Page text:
Indeed the fragrance opens on a singeing the nose blast of alcohol. Is it any good on the whole? If you're questioning whether it smells good, yes, it does, if monochromatically so (imagine an outfit on ton-sur-ton pearl grey). Ambrox does, you know (again, refer to my Raw Material article on it). And Romano Ricci had predisposed us of this notion by heavily relying on it for his previous effort, Calamity J. and including it in all his perfumes. But is it enough? Not it's not. Even if it hides a small helping of violet leaf or iris as I suspect, it's still not enough.
The problem lies with the utter lack of originality; what was arresting first time around becomes a little tired the second time: The idea of anti-perfume was brought out on the market with a bang by the sultan of orientalia (and thus it was particularly impressive and controversial), Serge Lutens with his L'Eau. The formula relying on a single material was first exploited by Helmut Lang (the rare musk in his defunct Velviona) and perfumer Geza Schoen with his Escentric Molecules. The advertising showing a woman drinking from the bottle as it's supposed to be a non-perfume ~therefore good enough to drink!~ was first explored by Moschino in the 1980s as we showed on a previous post.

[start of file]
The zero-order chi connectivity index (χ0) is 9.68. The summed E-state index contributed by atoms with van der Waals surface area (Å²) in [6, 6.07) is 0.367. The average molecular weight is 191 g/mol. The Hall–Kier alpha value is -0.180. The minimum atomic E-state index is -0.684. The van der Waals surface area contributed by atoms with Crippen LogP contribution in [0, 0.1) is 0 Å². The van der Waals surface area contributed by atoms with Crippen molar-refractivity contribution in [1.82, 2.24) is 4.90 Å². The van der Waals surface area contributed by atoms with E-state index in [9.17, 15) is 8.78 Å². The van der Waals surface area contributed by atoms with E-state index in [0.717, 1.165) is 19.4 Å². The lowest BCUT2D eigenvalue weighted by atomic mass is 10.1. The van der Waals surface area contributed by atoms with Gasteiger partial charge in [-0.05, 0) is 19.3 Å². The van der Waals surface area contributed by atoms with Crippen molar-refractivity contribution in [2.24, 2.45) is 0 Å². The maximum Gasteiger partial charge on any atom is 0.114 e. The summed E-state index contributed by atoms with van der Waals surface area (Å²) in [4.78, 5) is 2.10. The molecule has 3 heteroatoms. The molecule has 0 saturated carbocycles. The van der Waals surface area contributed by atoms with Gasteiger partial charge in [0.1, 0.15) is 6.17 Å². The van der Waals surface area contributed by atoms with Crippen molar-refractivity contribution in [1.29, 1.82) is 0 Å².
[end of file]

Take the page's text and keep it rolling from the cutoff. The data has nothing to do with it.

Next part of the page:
What's left? The claim that using Ambrox and Amrbox ONLY is a surefire way to avoid allergies (To test the hypothesis I refer you to Umberto Eco's excellent article in Corriere della Sera from the 1970s about advertising ethos by the Bic pens company and his breakdown of their lacking, misleading syllogism). This's got to be a first, addressing the millions who are increasingly sterilising the public space with their abhorence of anything perceived as floating for the sheer pleasure of smelling like perfume. Brownie points, you've got that down pat, mr.Romano!
For our readers ~and since it serves as an educational tool as to how the raw material Ambrox smells~
Not a Perfume by Juliette has a Gun is available at Colette, Paris for 65€ for 50ml and for 88€ for 100ml. Pricey for what it is!
A harsher criticism of the concept can be viewed on Octavian's post.
Pic via thebeautybutton.co.uk